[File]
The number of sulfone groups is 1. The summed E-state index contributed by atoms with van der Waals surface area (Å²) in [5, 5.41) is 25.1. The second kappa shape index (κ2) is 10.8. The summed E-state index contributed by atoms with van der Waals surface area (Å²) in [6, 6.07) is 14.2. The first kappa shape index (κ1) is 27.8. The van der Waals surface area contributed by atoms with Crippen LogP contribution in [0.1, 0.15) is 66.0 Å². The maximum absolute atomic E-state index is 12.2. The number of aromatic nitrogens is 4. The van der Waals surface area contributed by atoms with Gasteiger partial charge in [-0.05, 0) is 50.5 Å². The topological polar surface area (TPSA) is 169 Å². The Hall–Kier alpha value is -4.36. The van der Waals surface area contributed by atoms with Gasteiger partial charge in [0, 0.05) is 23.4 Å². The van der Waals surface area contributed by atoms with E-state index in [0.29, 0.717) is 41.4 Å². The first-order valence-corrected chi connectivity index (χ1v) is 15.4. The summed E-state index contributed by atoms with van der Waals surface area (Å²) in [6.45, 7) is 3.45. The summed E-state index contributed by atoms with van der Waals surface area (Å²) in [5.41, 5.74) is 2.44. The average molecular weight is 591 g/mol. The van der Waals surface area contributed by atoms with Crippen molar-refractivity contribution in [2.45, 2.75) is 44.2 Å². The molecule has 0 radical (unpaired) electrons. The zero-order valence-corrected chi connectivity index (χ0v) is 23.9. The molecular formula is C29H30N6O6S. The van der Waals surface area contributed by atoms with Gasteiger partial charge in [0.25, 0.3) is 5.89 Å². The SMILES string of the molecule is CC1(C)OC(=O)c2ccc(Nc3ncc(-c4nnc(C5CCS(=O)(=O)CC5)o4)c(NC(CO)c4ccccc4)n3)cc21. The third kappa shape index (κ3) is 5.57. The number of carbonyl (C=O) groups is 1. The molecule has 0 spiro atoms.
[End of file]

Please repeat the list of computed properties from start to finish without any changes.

The number of sulfone groups is 1. The summed E-state index contributed by atoms with van der Waals surface area (Å²) in [5, 5.41) is 25.1. The second kappa shape index (κ2) is 10.8. The summed E-state index contributed by atoms with van der Waals surface area (Å²) in [6, 6.07) is 14.2. The first kappa shape index (κ1) is 27.8. The van der Waals surface area contributed by atoms with Crippen LogP contribution in [0.1, 0.15) is 66.0 Å². The maximum absolute atomic E-state index is 12.2. The number of aromatic nitrogens is 4. The van der Waals surface area contributed by atoms with Gasteiger partial charge in [-0.05, 0) is 50.5 Å². The topological polar surface area (TPSA) is 169 Å². The Hall–Kier alpha value is -4.36. The van der Waals surface area contributed by atoms with Gasteiger partial charge in [0, 0.05) is 23.4 Å². The van der Waals surface area contributed by atoms with E-state index in [0.29, 0.717) is 41.4 Å². The first-order valence-corrected chi connectivity index (χ1v) is 15.4. The summed E-state index contributed by atoms with van der Waals surface area (Å²) in [6.45, 7) is 3.45. The summed E-state index contributed by atoms with van der Waals surface area (Å²) in [5.41, 5.74) is 2.44. The average molecular weight is 591 g/mol. The van der Waals surface area contributed by atoms with Crippen molar-refractivity contribution in [2.45, 2.75) is 44.2 Å². The molecule has 0 radical (unpaired) electrons. The zero-order valence-corrected chi connectivity index (χ0v) is 23.9. The molecular formula is C29H30N6O6S. The van der Waals surface area contributed by atoms with Gasteiger partial charge in [0.25, 0.3) is 5.89 Å². The SMILES string of the molecule is CC1(C)OC(=O)c2ccc(Nc3ncc(-c4nnc(C5CCS(=O)(=O)CC5)o4)c(NC(CO)c4ccccc4)n3)cc21. The third kappa shape index (κ3) is 5.57. The number of carbonyl (C=O) groups is 1. The molecule has 0 spiro atoms.